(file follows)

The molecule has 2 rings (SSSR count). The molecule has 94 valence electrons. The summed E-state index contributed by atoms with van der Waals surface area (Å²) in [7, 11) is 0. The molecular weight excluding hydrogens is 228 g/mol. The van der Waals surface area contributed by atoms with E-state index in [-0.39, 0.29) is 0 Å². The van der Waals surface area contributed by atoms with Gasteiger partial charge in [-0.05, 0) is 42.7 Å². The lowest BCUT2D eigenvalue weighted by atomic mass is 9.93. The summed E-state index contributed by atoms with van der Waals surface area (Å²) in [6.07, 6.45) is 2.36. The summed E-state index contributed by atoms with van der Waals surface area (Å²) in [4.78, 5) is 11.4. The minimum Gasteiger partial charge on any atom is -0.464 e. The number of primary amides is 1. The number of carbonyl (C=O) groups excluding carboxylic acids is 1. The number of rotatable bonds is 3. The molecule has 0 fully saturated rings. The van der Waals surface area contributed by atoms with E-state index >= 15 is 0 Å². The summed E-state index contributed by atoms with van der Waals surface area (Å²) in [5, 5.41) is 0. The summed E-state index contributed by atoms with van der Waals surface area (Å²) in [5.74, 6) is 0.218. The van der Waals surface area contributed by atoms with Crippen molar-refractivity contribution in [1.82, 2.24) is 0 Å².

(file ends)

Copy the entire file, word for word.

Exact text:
The molecule has 2 rings (SSSR count). The molecule has 94 valence electrons. The summed E-state index contributed by atoms with van der Waals surface area (Å²) in [7, 11) is 0. The molecular weight excluding hydrogens is 228 g/mol. The van der Waals surface area contributed by atoms with E-state index in [-0.39, 0.29) is 0 Å². The van der Waals surface area contributed by atoms with Gasteiger partial charge in [-0.05, 0) is 42.7 Å². The lowest BCUT2D eigenvalue weighted by atomic mass is 9.93. The summed E-state index contributed by atoms with van der Waals surface area (Å²) in [6.07, 6.45) is 2.36. The summed E-state index contributed by atoms with van der Waals surface area (Å²) in [4.78, 5) is 11.4. The minimum Gasteiger partial charge on any atom is -0.464 e. The number of primary amides is 1. The number of carbonyl (C=O) groups excluding carboxylic acids is 1. The number of rotatable bonds is 3. The molecule has 0 fully saturated rings. The van der Waals surface area contributed by atoms with E-state index >= 15 is 0 Å². The summed E-state index contributed by atoms with van der Waals surface area (Å²) in [5, 5.41) is 0. The summed E-state index contributed by atoms with van der Waals surface area (Å²) in [5.74, 6) is 0.218. The van der Waals surface area contributed by atoms with Crippen molar-refractivity contribution in [1.82, 2.24) is 0 Å².